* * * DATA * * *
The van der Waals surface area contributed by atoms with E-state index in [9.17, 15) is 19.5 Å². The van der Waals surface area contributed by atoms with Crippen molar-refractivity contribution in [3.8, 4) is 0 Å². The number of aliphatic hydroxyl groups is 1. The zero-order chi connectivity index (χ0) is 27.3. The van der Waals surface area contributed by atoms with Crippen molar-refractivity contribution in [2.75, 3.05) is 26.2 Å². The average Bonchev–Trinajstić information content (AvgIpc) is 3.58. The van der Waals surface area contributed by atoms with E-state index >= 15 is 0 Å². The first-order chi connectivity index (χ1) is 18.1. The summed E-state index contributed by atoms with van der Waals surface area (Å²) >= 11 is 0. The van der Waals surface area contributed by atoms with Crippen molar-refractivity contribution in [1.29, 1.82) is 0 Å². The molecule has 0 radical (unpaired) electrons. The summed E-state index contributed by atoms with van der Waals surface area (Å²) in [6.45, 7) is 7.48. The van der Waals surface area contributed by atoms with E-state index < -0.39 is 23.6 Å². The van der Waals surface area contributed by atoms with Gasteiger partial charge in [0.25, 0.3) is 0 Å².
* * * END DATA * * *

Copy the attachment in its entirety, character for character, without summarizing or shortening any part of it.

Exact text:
The van der Waals surface area contributed by atoms with E-state index in [9.17, 15) is 19.5 Å². The van der Waals surface area contributed by atoms with Crippen molar-refractivity contribution in [3.8, 4) is 0 Å². The number of aliphatic hydroxyl groups is 1. The zero-order chi connectivity index (χ0) is 27.3. The van der Waals surface area contributed by atoms with Crippen molar-refractivity contribution in [2.75, 3.05) is 26.2 Å². The average Bonchev–Trinajstić information content (AvgIpc) is 3.58. The van der Waals surface area contributed by atoms with E-state index >= 15 is 0 Å². The first-order chi connectivity index (χ1) is 18.1. The summed E-state index contributed by atoms with van der Waals surface area (Å²) >= 11 is 0. The van der Waals surface area contributed by atoms with Crippen molar-refractivity contribution in [1.29, 1.82) is 0 Å². The molecule has 0 radical (unpaired) electrons. The summed E-state index contributed by atoms with van der Waals surface area (Å²) in [6.45, 7) is 7.48. The van der Waals surface area contributed by atoms with E-state index < -0.39 is 23.6 Å². The van der Waals surface area contributed by atoms with Gasteiger partial charge in [0.25, 0.3) is 0 Å².